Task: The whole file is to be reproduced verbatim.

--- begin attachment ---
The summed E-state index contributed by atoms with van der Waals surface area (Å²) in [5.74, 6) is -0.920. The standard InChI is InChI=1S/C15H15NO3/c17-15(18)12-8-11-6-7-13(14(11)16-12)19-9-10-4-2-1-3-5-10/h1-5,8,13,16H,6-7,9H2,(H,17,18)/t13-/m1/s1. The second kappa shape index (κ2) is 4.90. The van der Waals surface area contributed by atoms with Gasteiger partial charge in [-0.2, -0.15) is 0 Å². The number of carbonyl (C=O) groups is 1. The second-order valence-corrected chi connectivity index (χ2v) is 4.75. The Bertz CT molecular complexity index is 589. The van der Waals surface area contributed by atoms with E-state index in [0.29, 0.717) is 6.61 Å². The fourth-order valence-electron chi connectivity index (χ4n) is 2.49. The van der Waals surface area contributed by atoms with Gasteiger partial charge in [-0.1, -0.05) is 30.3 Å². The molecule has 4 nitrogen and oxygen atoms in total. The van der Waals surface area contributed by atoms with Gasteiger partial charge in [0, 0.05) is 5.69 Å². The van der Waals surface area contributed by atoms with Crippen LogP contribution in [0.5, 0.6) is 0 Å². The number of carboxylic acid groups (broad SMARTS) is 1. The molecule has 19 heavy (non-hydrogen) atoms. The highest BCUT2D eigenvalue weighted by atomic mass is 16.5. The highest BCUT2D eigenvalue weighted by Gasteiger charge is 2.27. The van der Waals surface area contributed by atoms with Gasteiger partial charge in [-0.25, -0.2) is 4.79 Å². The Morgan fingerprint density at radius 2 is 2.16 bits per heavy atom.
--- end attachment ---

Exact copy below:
The summed E-state index contributed by atoms with van der Waals surface area (Å²) in [5.74, 6) is -0.920. The standard InChI is InChI=1S/C15H15NO3/c17-15(18)12-8-11-6-7-13(14(11)16-12)19-9-10-4-2-1-3-5-10/h1-5,8,13,16H,6-7,9H2,(H,17,18)/t13-/m1/s1. The second kappa shape index (κ2) is 4.90. The van der Waals surface area contributed by atoms with Gasteiger partial charge in [-0.2, -0.15) is 0 Å². The number of carbonyl (C=O) groups is 1. The second-order valence-corrected chi connectivity index (χ2v) is 4.75. The Bertz CT molecular complexity index is 589. The van der Waals surface area contributed by atoms with E-state index in [0.29, 0.717) is 6.61 Å². The fourth-order valence-electron chi connectivity index (χ4n) is 2.49. The van der Waals surface area contributed by atoms with Gasteiger partial charge in [-0.1, -0.05) is 30.3 Å². The molecule has 4 nitrogen and oxygen atoms in total. The van der Waals surface area contributed by atoms with Gasteiger partial charge in [0, 0.05) is 5.69 Å². The van der Waals surface area contributed by atoms with Crippen LogP contribution in [0.5, 0.6) is 0 Å². The number of carboxylic acid groups (broad SMARTS) is 1. The molecule has 19 heavy (non-hydrogen) atoms. The highest BCUT2D eigenvalue weighted by atomic mass is 16.5. The highest BCUT2D eigenvalue weighted by Gasteiger charge is 2.27. The van der Waals surface area contributed by atoms with Gasteiger partial charge in [-0.25, -0.2) is 4.79 Å². The Morgan fingerprint density at radius 2 is 2.16 bits per heavy atom.